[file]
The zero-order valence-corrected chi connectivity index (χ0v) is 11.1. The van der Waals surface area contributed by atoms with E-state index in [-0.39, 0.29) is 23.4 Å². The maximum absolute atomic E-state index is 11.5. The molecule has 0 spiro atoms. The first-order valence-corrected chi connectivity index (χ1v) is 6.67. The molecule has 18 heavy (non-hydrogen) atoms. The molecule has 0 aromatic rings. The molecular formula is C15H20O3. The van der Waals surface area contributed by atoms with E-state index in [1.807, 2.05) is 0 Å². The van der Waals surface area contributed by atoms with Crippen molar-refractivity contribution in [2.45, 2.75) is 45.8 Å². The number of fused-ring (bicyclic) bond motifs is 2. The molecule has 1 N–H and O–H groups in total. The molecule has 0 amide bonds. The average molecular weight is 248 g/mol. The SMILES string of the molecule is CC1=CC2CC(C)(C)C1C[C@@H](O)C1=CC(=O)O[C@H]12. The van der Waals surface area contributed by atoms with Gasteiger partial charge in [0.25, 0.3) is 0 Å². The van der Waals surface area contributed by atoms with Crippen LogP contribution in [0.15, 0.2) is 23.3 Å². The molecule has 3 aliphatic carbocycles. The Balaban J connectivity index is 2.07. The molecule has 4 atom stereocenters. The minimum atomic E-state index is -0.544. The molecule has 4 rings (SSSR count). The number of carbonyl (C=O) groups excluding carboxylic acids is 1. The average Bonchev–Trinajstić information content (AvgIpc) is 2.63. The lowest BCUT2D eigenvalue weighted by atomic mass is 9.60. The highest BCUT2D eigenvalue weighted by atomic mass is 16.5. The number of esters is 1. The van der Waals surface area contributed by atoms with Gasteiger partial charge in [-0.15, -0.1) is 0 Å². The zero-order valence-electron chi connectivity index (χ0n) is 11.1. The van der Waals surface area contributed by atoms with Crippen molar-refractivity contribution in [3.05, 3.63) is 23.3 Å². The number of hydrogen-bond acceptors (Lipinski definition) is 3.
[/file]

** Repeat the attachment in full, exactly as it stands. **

The zero-order valence-corrected chi connectivity index (χ0v) is 11.1. The van der Waals surface area contributed by atoms with E-state index in [-0.39, 0.29) is 23.4 Å². The maximum absolute atomic E-state index is 11.5. The molecule has 0 spiro atoms. The first-order valence-corrected chi connectivity index (χ1v) is 6.67. The molecule has 18 heavy (non-hydrogen) atoms. The molecule has 0 aromatic rings. The molecular formula is C15H20O3. The van der Waals surface area contributed by atoms with E-state index in [1.807, 2.05) is 0 Å². The van der Waals surface area contributed by atoms with Crippen molar-refractivity contribution in [2.45, 2.75) is 45.8 Å². The number of fused-ring (bicyclic) bond motifs is 2. The molecule has 1 N–H and O–H groups in total. The molecule has 0 amide bonds. The average molecular weight is 248 g/mol. The SMILES string of the molecule is CC1=CC2CC(C)(C)C1C[C@@H](O)C1=CC(=O)O[C@H]12. The van der Waals surface area contributed by atoms with Gasteiger partial charge in [0.25, 0.3) is 0 Å². The van der Waals surface area contributed by atoms with Crippen LogP contribution in [0.15, 0.2) is 23.3 Å². The molecule has 3 aliphatic carbocycles. The Balaban J connectivity index is 2.07. The molecule has 4 atom stereocenters. The minimum atomic E-state index is -0.544. The molecule has 4 rings (SSSR count). The number of carbonyl (C=O) groups excluding carboxylic acids is 1. The average Bonchev–Trinajstić information content (AvgIpc) is 2.63. The lowest BCUT2D eigenvalue weighted by atomic mass is 9.60. The highest BCUT2D eigenvalue weighted by atomic mass is 16.5. The number of esters is 1. The van der Waals surface area contributed by atoms with Gasteiger partial charge in [-0.15, -0.1) is 0 Å². The zero-order valence-electron chi connectivity index (χ0n) is 11.1. The van der Waals surface area contributed by atoms with Crippen molar-refractivity contribution in [3.05, 3.63) is 23.3 Å². The number of hydrogen-bond acceptors (Lipinski definition) is 3.